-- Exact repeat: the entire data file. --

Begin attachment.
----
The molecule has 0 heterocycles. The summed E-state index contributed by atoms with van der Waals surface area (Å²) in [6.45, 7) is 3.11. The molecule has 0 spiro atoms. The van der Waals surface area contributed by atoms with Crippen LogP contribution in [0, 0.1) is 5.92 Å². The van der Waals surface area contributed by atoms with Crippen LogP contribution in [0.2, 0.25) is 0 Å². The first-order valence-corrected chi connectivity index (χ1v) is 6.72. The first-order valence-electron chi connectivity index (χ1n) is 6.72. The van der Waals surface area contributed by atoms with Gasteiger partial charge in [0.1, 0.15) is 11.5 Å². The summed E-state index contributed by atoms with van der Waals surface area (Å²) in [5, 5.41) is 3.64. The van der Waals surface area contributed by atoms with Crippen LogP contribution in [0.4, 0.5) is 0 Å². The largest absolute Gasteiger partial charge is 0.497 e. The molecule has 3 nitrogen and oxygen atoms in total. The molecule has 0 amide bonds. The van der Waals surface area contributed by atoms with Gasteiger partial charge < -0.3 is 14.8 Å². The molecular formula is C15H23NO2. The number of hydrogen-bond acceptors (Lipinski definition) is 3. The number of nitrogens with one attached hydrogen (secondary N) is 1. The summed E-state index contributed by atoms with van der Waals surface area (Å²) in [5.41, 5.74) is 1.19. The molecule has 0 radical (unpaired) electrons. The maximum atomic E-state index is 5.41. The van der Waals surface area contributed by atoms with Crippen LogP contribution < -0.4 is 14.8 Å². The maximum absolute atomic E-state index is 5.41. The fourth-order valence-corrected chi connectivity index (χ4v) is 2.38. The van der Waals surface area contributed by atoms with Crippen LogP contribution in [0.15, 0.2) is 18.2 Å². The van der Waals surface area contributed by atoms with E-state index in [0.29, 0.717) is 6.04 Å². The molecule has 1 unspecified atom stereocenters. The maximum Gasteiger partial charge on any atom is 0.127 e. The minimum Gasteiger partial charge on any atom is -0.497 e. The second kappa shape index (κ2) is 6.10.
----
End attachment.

The molecule has 0 heterocycles. The summed E-state index contributed by atoms with van der Waals surface area (Å²) in [6.45, 7) is 3.11. The molecule has 0 spiro atoms. The van der Waals surface area contributed by atoms with Crippen LogP contribution in [0, 0.1) is 5.92 Å². The van der Waals surface area contributed by atoms with Crippen LogP contribution in [0.2, 0.25) is 0 Å². The first-order valence-corrected chi connectivity index (χ1v) is 6.72. The first-order valence-electron chi connectivity index (χ1n) is 6.72. The van der Waals surface area contributed by atoms with Gasteiger partial charge in [0.1, 0.15) is 11.5 Å². The summed E-state index contributed by atoms with van der Waals surface area (Å²) in [5, 5.41) is 3.64. The van der Waals surface area contributed by atoms with Crippen LogP contribution in [0.4, 0.5) is 0 Å². The largest absolute Gasteiger partial charge is 0.497 e. The molecule has 3 nitrogen and oxygen atoms in total. The molecule has 0 amide bonds. The van der Waals surface area contributed by atoms with Gasteiger partial charge < -0.3 is 14.8 Å². The molecular formula is C15H23NO2. The number of hydrogen-bond acceptors (Lipinski definition) is 3. The number of nitrogens with one attached hydrogen (secondary N) is 1. The summed E-state index contributed by atoms with van der Waals surface area (Å²) in [5.41, 5.74) is 1.19. The molecule has 0 radical (unpaired) electrons. The maximum atomic E-state index is 5.41. The van der Waals surface area contributed by atoms with Crippen LogP contribution < -0.4 is 14.8 Å². The maximum absolute atomic E-state index is 5.41. The fourth-order valence-corrected chi connectivity index (χ4v) is 2.38. The van der Waals surface area contributed by atoms with Crippen LogP contribution in [0.15, 0.2) is 18.2 Å². The van der Waals surface area contributed by atoms with E-state index in [0.29, 0.717) is 6.04 Å². The molecule has 1 unspecified atom stereocenters. The maximum Gasteiger partial charge on any atom is 0.127 e. The minimum Gasteiger partial charge on any atom is -0.497 e. The second kappa shape index (κ2) is 6.10.